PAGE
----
Saturday, 26 March 2016

Web of the Witch World, by Andre Norton

It's been about a year and a half since I first read Witch World, the first book of what became a long and complex series. This is the plot summary borrowed from my previous review:

"Simon Tregarth, an ex-soldier living on the fringes of the underworld and with a price on his head, is offered a chance to escape through a gate connecting this world with another better suited to him – which turns out to be the Witch World. This world has a fundamentally medieval society (what is it about medieval societies which makes them so common on other worlds?) with a few additions of strangely advanced technology. There is also sorcery, wielded by women in just one place, the land of Estcarp. Tregarth finds himself involved with Estcarp – and one of the witches in particular – in their struggle for survival against an inhuman enemy."

Web of the Witch World continues the tale a few months later. Simon Tregarth is now established in Estcarp as March Warder of the south, helping to defend the witch land against the purely human enemies which surround it. He is now married to Jaelithe, the former witch who had given up her status for him. A new threat is emerging, an inimical force with the ability to take over the minds of humans, turning them into enemies of their own people. It does not take long to identify the culprits as the alien Kolder, beaten at the end of the first story but now regrouping in their attempt to establish control over the witch world.

What follows is another exciting adventure, a tale of intrigue, battle and romance, during which it becomes clear that the belief of Estcarp's Women of Power – that magical powers could only be exercised by virgin women – proves to be wrong on both counts. Tregarth and Jaelithe, individually capable, become a force to be reckoned with when they fight side-by-side.

I must admit to wondering how the story was going to end as the remaining page count shrank almost to nothing while the battle was still raging, but the heroes finally manage the job in a rather abrupt ending which doesn't really explain exactly what the Kolder were up to. It's a fun ride, though, and well worth reading if you like Witch World. After this, the focus of the series switches to the heroes' children and to other lands within the witch world, but I think I'll bail out at this point – too many other books awaiting my attention!


Fred said...

Ghosts from the Past! Witch World--must be close to half a century now since I read most of them or maybe even all of them. She was a prolific writer; I'll bet she has over 75 novels to her credit, not counting the collaborations.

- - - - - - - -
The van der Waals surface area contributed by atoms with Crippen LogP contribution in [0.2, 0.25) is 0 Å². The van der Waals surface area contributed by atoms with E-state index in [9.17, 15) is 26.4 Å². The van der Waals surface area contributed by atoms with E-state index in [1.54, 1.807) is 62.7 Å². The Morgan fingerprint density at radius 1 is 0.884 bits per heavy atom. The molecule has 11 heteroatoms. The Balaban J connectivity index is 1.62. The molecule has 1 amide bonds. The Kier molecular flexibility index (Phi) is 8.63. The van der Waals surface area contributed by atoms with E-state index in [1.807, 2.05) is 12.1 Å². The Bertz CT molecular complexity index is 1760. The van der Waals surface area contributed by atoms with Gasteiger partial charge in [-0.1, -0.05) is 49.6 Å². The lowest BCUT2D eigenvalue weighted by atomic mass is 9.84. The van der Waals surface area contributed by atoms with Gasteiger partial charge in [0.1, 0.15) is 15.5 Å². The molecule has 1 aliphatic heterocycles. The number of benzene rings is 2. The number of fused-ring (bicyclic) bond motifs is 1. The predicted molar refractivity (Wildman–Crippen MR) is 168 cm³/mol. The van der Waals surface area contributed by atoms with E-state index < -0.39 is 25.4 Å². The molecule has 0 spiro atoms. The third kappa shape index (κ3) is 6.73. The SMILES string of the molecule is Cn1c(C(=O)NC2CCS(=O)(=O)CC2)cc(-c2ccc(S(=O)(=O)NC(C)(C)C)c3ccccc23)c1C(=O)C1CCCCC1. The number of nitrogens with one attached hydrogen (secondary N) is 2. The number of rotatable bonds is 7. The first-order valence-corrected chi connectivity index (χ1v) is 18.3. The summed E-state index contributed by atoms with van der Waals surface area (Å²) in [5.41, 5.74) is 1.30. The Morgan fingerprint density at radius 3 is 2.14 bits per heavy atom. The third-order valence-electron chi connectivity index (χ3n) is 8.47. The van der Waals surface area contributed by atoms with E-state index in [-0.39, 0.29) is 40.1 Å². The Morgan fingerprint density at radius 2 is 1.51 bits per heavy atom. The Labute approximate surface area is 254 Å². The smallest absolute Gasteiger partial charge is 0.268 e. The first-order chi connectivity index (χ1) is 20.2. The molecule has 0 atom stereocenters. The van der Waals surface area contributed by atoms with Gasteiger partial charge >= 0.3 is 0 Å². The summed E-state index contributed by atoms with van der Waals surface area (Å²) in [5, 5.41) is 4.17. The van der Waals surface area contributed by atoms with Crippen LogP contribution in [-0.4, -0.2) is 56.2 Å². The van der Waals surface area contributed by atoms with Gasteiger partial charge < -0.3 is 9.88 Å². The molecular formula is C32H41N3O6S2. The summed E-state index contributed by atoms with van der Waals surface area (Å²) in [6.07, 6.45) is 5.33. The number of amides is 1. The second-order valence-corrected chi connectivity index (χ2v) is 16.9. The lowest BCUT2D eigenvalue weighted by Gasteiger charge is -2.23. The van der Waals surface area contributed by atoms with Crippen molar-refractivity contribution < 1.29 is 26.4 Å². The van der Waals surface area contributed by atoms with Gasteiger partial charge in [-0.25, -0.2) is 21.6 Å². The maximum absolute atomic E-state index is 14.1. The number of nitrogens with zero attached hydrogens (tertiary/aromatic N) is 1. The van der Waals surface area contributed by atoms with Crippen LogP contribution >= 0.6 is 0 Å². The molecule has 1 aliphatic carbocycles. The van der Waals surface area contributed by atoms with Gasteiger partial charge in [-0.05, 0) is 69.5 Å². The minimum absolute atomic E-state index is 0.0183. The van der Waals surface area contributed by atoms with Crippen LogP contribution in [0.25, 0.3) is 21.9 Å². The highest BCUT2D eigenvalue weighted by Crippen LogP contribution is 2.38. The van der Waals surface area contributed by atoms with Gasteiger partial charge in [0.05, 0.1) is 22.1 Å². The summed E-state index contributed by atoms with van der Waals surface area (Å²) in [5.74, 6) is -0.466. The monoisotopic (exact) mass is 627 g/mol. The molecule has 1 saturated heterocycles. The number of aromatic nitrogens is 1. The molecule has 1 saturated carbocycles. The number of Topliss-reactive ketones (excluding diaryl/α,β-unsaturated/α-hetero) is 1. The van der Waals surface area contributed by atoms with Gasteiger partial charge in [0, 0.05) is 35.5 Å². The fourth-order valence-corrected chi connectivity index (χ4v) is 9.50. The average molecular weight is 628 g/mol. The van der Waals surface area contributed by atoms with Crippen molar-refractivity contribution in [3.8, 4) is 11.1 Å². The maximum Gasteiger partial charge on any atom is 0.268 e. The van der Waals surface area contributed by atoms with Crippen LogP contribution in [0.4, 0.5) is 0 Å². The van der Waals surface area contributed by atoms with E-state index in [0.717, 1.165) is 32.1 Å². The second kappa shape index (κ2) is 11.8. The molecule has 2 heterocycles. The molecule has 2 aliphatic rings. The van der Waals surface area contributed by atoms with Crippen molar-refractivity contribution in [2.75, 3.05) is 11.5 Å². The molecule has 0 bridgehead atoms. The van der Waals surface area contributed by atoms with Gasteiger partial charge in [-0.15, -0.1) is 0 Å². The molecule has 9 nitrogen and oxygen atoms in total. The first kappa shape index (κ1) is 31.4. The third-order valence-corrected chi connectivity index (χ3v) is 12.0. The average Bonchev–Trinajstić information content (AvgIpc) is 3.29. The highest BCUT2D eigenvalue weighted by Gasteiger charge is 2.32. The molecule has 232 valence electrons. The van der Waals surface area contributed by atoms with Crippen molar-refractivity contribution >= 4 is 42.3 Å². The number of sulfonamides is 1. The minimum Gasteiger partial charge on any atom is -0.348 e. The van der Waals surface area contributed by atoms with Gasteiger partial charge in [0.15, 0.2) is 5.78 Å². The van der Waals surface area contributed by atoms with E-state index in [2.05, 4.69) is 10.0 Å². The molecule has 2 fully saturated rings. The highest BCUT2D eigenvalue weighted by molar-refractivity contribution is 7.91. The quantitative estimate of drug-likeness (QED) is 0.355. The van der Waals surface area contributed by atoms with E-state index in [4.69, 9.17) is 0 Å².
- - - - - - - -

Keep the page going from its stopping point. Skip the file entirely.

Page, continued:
Anthony G Williams said...

I really must re-read the two Janus books of hers I have. They made a strong impression on me when I first read them.

Fred said...

I vaguely remember reading a book with "Janus" in the title, but I have no memory of what they were about.

Anthony G Williams said...

Broadly, human settlers on a newly-discovered planet find that it used to have intelligent life, who left behind certain objects which have a significant effect on those who find them.

Fred said...

Sounds like one of her Forerunner stories, a favorite theme of hers.

Anthony G Williams said...

According to Wiki, they are linked:

Featuring the Forerunners, an incomprehensible yet powerful vanished alien race whose artefacts survive them. This series is also tied to the "Janus" and "Dipple" books.

Storm Over Warlock (1960)
Ordeal in Otherwhere (1964)
Forerunner Foray (1973) – also in Dipple series
Forerunner (1981) – the first book published by Tom Doherty Associates under the Tor Books imprint[citation needed]
Forerunner: The Second Venture (1985)

The story of Naill Renfro who, changed by an alien artefact, sets out to protect the planet of Janus from external threats. Linked to the "Dipple" and "Forerunner" series.

Judgment on Janus (1963; also issued as Judgement on Janus)
Victory on Janus (1966)

The story of two men trying to escape their status as displaced people or "dipples". This series also has links to the Janus and Forerunner series.

Catseye (1961)
Night of Masks (1964)

Fred said...

Ah, those titles, going back, way back. I still have a couple of those old paperbacks around somewhere. Perhaps I may dig one or two out one of these days.

michelle said...

Someone please help me. I am trying to find this book. Actually it is a fiction trilogy. It is about a girl who do not know her past. She was snatched from her mother who turns out to be the Queen. She has a magical voice which lures different magical creatures on a tree. In this book there are human soldiers trained to be immune to magic spells to be hired by witches and wizards to be their protectors. Sorry for the wrong grammar.

Anthony G Williams said...

Sorry Michelle, don't know about that one.